Every country, race, and culture participate in sports. Some are more popular than others. In the United States, football is highly celebrated, yet the sport is near non-existent in the rest of the world. Baseball is only prevalent in the US, eastern Asia, and the Caribbean. In Europe, soccer (or football) is king. Norway has won more gold medals (41) than any other country in the past three Olympics in 2014, 2018, and 2022, despite being a much smaller country than the likes of the U.S., Canada, and Russia. A large part of that is the dominance of ice skate racing sports in the country. Crickett is wildly popular in other parts of the world but not in the United States.
There are many sports in this world with varying popularity in different cultures. There is, however, one sport that universally speaks to all languages, races, and cultures: running. Every human population has run for sport, recreation, and accomplishing various tasks now and in history. Modern technology has changed much of the current need for running. But for exercise and sport, running will always exist and hold its place in competitive sports.
Humans are uniquely well-equipped for distance running. Compared to the rest of the animal kingdom, humans are slow sprinters, and we are weak in terms of strength and power. But we have amazing endurance. And within the human race, no other people group has dominated distance running than the East Africans. Kenya, in particular, holds by far the most distance-running records of any country. Thus, researchers have often studied Kenyan runners to learn more about human performance.
A study published in 2021 examined a group of elite female Kenyan runners. The researchers wanted to study the data behind their techniques. They examined the intricacies of their gait cycles, step rates, and ground contact time, three significant factors determining running economy. Running economy refers to the efficiency of running. Getting from a starting line to a finish line as quickly as possible is all about who is the most efficient with their energy. Most elite athletes are relatively equal in shape. The winner isn’t necessarily the best conditioned or the strongest one. Those things help, but the most significant determining factor in who wins and loses is who can be the most efficient or economical with their energy.
The researchers’ findings were interesting. They found the stride frequency and length seemed to vary without much consistency. What was consistent, though, was their minimal ground contact time, which makes sense. The moment the foot hits the ground, the body slows down. The trade-off, of course, is the body speeds up with the push-off. The key to running efficiency for these women is minimizing the slowdown phase yet maximizing push-off to speed up.
 
There is a fine line to walk (or run) regarding ground contact time. A runner wants to maximize the push-off phase of a gait cycle, yet a lot of push-off requires too much time slowing down on the ground. This error is prevalent with “heel strikers” or runners that land too much onto their heels. Too little ground contact time delivers too little push-off, reducing stride length, which can quickly exhaust a runner. This makes running a complicated lesson in physics and biomechanics.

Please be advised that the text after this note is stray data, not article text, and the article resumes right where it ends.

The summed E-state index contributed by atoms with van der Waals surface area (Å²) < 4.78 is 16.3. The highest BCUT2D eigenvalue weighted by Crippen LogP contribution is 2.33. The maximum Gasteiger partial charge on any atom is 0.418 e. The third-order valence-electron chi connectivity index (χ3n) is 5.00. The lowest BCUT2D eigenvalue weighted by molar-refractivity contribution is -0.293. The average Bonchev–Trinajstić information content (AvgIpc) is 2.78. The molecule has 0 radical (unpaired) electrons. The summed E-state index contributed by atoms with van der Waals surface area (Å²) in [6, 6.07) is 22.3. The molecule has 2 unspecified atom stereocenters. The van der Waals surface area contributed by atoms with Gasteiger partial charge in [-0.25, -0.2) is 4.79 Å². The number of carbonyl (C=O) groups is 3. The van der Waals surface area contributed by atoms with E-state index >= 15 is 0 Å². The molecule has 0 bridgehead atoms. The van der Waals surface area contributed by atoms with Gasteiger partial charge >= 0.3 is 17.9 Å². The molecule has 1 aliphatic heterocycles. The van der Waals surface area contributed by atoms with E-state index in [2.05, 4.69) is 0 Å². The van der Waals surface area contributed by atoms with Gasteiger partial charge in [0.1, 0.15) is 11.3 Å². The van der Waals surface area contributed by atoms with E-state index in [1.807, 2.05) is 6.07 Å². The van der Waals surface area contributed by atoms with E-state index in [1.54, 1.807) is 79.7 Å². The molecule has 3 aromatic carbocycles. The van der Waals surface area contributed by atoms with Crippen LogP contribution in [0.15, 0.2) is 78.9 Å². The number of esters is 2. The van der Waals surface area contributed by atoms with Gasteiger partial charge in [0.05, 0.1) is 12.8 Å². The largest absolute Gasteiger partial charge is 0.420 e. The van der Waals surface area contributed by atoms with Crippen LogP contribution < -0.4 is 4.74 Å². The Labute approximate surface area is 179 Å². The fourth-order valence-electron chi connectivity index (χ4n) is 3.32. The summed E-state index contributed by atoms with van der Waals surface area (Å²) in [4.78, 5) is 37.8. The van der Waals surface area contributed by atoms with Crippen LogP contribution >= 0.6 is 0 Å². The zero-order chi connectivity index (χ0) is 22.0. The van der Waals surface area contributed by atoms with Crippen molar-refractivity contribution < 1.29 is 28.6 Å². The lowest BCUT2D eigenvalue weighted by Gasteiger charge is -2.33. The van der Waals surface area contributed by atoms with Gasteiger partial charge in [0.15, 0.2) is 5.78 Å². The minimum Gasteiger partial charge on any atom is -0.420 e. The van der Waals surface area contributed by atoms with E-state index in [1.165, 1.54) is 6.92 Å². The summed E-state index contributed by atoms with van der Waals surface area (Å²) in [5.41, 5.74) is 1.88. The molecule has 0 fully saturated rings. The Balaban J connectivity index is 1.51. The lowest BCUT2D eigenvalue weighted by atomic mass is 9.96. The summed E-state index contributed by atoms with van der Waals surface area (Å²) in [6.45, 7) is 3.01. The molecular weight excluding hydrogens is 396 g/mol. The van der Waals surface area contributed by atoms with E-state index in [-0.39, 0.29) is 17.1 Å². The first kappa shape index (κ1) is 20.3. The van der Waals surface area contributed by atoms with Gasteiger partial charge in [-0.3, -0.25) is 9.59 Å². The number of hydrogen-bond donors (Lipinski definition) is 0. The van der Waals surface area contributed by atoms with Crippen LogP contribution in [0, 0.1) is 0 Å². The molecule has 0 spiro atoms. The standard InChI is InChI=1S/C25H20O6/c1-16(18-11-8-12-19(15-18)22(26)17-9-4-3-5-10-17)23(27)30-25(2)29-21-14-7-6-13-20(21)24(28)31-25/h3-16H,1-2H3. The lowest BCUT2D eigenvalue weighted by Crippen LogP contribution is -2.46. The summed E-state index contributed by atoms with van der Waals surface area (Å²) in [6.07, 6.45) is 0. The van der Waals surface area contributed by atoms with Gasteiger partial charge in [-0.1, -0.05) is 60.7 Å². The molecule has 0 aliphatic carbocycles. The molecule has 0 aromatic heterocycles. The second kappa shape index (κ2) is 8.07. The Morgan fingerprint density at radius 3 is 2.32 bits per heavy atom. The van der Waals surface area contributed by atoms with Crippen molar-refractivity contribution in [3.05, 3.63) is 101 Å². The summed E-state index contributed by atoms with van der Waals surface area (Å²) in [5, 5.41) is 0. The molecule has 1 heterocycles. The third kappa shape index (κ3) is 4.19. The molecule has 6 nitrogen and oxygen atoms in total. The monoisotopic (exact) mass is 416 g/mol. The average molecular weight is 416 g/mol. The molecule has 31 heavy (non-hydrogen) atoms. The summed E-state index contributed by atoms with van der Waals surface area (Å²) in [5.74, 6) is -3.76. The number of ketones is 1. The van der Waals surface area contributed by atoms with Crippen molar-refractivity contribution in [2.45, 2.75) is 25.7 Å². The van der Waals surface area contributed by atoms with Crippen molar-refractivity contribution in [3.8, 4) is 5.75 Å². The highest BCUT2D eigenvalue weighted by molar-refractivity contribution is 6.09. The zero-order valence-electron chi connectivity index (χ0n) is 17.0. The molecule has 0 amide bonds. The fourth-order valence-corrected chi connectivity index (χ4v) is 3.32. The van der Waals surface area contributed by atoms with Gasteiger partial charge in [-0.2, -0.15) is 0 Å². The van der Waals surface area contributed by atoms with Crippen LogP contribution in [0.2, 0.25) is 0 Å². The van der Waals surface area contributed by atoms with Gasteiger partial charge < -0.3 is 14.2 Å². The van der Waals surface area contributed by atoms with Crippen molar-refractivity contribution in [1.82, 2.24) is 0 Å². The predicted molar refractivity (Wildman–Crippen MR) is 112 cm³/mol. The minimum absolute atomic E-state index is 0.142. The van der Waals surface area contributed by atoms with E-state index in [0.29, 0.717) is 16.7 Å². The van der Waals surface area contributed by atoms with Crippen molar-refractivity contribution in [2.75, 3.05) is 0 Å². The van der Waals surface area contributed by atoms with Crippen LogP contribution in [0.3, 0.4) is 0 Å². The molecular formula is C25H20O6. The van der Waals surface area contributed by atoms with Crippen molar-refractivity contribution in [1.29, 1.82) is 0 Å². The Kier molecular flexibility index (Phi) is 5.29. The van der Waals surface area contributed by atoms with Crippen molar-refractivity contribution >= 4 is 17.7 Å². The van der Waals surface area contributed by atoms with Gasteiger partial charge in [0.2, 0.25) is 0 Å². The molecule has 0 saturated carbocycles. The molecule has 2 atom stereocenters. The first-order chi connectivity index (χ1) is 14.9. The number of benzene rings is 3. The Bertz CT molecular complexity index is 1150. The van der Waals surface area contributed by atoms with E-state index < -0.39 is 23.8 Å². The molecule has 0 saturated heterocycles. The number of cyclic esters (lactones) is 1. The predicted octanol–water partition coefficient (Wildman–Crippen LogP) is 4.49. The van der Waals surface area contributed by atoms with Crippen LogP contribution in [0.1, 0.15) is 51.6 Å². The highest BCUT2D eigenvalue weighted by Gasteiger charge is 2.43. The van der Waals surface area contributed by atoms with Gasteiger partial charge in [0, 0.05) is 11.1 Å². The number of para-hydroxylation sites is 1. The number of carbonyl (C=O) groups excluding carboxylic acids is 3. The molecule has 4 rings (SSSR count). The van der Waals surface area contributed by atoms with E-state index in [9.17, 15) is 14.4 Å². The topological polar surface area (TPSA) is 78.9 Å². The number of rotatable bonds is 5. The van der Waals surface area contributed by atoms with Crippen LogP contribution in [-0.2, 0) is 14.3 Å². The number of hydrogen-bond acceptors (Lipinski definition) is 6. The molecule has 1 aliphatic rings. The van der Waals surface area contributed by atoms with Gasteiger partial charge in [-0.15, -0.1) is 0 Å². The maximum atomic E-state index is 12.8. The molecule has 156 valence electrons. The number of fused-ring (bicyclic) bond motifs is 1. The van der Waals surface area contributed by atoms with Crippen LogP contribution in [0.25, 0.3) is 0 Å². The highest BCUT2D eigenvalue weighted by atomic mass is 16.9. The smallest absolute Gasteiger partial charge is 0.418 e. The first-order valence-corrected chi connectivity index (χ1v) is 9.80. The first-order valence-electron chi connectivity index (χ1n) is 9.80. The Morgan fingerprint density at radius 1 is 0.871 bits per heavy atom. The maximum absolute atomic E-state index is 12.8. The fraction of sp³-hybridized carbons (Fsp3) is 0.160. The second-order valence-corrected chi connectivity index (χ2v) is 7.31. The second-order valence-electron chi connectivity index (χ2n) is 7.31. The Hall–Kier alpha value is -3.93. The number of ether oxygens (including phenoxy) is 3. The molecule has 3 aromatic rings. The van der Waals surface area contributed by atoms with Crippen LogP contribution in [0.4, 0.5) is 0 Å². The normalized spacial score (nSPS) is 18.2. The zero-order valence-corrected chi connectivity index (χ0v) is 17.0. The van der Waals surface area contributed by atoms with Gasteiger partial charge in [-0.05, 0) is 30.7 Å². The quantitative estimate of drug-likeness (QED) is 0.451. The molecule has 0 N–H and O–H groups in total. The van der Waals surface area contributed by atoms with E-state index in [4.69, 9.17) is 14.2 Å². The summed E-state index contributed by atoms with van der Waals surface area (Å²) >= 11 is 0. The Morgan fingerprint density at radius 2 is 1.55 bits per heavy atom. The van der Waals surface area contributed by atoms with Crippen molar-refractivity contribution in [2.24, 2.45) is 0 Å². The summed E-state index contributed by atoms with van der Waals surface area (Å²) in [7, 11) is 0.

So how can the average runner figure all this out? That stuff is way too complicated. You may ask yourself some questions, but how can we answer them? Questions like: how is my running economy? Do I spend too little or too much time on the ground? These are valid questions. The easy answer can be found elsewhere in the study.
The researchers also found another determining factor in enduring speed. The elite runners all had low “vertical displacement,” meaning they didn’t jump very high from the push-off. Their heads weren’t bouncing up and ground. Just enough elevation to stay afloat, almost like they were gliding.
Fixing the vertical displacement tends to fix the too little or too much ground contact time issue. Running athletes should aim to minimize the elevation changes during their strides. Pretend you are running down a short hallway. Don’t let your head hit a ceiling that’s only 6 inches above your head. The closer to the ground, the better. Just don’t trip. Your running economy should automatically improve.
 
The elite runners of East Africa have set the standards for enduring speeds and running economy. It only makes sense that we should all strive to be the best we can be by imitating the best. Elite runners have shown that they spend minimal time on the ground, yet they never propel too high off the ground.
Anyone aspiring to run better and faster can instantly achieve that with these lessons. First, try to lessen the amount of time spent on the ground. This will force you to run faster. In addition, aim to minimize how much your head bounces. A good trick is to pay attention to your surroundings. If you see a sign ahead, try to read it! If you can’t, even though you could while standing still, you are probably bouncing too high. Or, pretend you are in that short hallway. Aim to be a more horizontal runner, not vertical.
This will force you to run faster. You may find that you fatigue quicker and can’t run as far. Good! You became a faster runner. Now, continue with that practice, and learn to run farther.
The biggest mistake runners make is determining their running distance, then running that distance the best they can. This is an error. Instead, runners should determine their pace or speed first. THEN, find out how far they can go with it. Keep training until you can maintain a good speed for the duration of your race.
Training for a full or half-marathon? Use this strategy. Compete for cross country in high school or college? Use this strategy. Don’t run the distance you want. Train the speed you want until you can endure that pace for the entirety of your upcoming race. And do that by spending minimal amounts of time on the ground, yet not bouncing up and down too much. Don’t worry so much about stride length or frequency. Do it how the best in the world do it, and see if your times improve.
 
https://journals.lww.com/nsca-jscr/Fulltext/2021/02000/Shorter_Ground_Contact_Time_and_Better_Running.26.aspx
https://journals.lww.com/nsca-jscr/Fulltext/2017/08000/Running_Performance,_Nationality,_Sex,_and_Age_in.18.aspx
 
For more articles on how to run faster, CLICK HERE!